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Comte de Paris, History of the Civil War in America. Vol. 2. (ed. Henry Coppee , LL.D.) 84 0 Browse Search
Frederick H. Dyer, Compendium of the War of the Rebellion: Regimental Histories 54 8 Browse Search
Rebellion Record: a Diary of American Events, Diary from December 17, 1860 - April 30, 1864 (ed. Frank Moore) 41 5 Browse Search
Rebellion Record: a Diary of American Events: Documents and Narratives, Volume 6. (ed. Frank Moore) 36 0 Browse Search
George Meade, The Life and Letters of George Gordon Meade, Major-General United States Army (ed. George Gordon Meade) 36 0 Browse Search
Elias Nason, McClellan's Own Story: the war for the union, the soldiers who fought it, the civilians who directed it, and his relations to them. 36 0 Browse Search
Maj. Jed. Hotchkiss, Confederate Military History, a library of Confederate States Military History: Volume 3, Virginia (ed. Clement Anselm Evans) 32 0 Browse Search
James Barnes, author of David G. Farragut, Naval Actions of 1812, Yank ee Ships and Yankee Sailors, Commodore Bainbridge , The Blockaders, and other naval and historical works, The Photographic History of The Civil War: in ten volumes, Thousands of Scenes Photographed 1861-65, with Text by many Special Authorities, Volume 6: The Navy. (ed. Francis Trevelyan Miller) 24 2 Browse Search
The Daily Dispatch: June 11, 1861., [Electronic resource] 22 0 Browse Search
Benson J. Lossing, Pictorial Field Book of the Civil War. Volume 2. 20 0 Browse Search
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Browsing named entities in Thomas C. DeLeon, Four years in Rebel capitals: an inside view of life in the southern confederacy, from birth to death.. You can also browse the collection for Aquia Creek (Virginia, United States) or search for Aquia Creek (Virginia, United States) in all documents.

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as kill or cure, but it was in a vast majority of cases, the latter; and men who stood the hardship thrived upon it. The Marylanders, too, were a marvel of patience. Self-made exiles, not only from the accustomed comforts of home, but cut off from communication with their absent ones and harrowed by vague stories of wrong and violence about them — it would have been natural had they yielded to the combined strain on mind and matter. At midwinter I had occasion to visit Evansport and Acquia creek. It had been bitter cold; a sudden thaw had made the air raw and keen, while my horse went to his girths at every plunge. More than once I had to dismount in mire girth-deep to help him on. Suddenly I came upon a Maryland camp-supports to a battery. Some of the soldiers I had known as the gayest and most petted of ballroom and club; and now they were cutting wood and frying bacon, as if they had never done anything else. Hands that never before felt an ax-helve plied it now as if for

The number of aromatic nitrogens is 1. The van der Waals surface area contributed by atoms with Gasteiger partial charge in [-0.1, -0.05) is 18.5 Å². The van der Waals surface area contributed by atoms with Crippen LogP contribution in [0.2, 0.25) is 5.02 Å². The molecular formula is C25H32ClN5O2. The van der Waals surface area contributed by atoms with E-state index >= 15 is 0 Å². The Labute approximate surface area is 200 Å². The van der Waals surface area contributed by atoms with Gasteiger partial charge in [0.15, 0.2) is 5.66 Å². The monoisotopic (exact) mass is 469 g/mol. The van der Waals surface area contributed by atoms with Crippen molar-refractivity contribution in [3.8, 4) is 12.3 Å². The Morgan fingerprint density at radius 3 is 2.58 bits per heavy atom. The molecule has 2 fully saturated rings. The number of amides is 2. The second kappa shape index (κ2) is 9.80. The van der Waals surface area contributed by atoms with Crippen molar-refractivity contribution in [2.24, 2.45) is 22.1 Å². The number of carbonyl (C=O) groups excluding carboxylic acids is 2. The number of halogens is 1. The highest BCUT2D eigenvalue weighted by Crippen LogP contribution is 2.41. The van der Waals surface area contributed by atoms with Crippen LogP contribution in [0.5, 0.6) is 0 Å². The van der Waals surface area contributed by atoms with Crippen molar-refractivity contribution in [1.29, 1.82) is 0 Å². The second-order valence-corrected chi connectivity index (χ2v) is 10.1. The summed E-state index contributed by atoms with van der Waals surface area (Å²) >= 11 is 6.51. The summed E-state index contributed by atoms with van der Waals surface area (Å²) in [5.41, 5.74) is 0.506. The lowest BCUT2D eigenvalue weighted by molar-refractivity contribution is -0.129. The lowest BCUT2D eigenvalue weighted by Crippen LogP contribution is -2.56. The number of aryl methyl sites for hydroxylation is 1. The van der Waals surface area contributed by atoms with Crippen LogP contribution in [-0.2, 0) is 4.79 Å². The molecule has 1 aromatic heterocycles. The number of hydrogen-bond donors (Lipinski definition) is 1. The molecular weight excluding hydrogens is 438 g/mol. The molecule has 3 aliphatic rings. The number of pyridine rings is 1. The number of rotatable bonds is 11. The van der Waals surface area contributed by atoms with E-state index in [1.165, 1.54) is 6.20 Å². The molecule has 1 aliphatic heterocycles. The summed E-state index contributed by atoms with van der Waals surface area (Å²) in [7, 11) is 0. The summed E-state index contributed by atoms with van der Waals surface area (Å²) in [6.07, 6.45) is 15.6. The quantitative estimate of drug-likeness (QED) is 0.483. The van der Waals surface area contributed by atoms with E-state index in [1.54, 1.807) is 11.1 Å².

Thomas C. DeLeon, Four years in Rebel capitals: an inside view of life in the southern confederacy, from birth to death., Chapter 24: echo of Seven days, North and South. (search)
ieved they were fighting for the Constitution — for the flag, and for the Union! Whether they were so tightly blindfolded as not yet to see their error, is no question to be discussed here. No sooner had the howl gone up through the North, against the General who-spite of refused re-enforcements, jealousy and intrigue behind his back, and the terrible enemy before him-had saved his army, than the Government responded to it. Large numbers of men were sent from Harrison's Landing to Acquia Creek; the Federal forces at Warrentown, Alexandria and Fredericksburg were mobilized and strengthened; and the baton of command was wrenched from the hand of McClellan to be placed in that of Major-General John Pope! The history of this new popular hero, to this time, may be summed up by saying that he had been captain of Topographical Engineers; and that the books of that bureau showed he had prosecuted his labors with perhaps less economy than efficiency. Rapidly promoted for unknown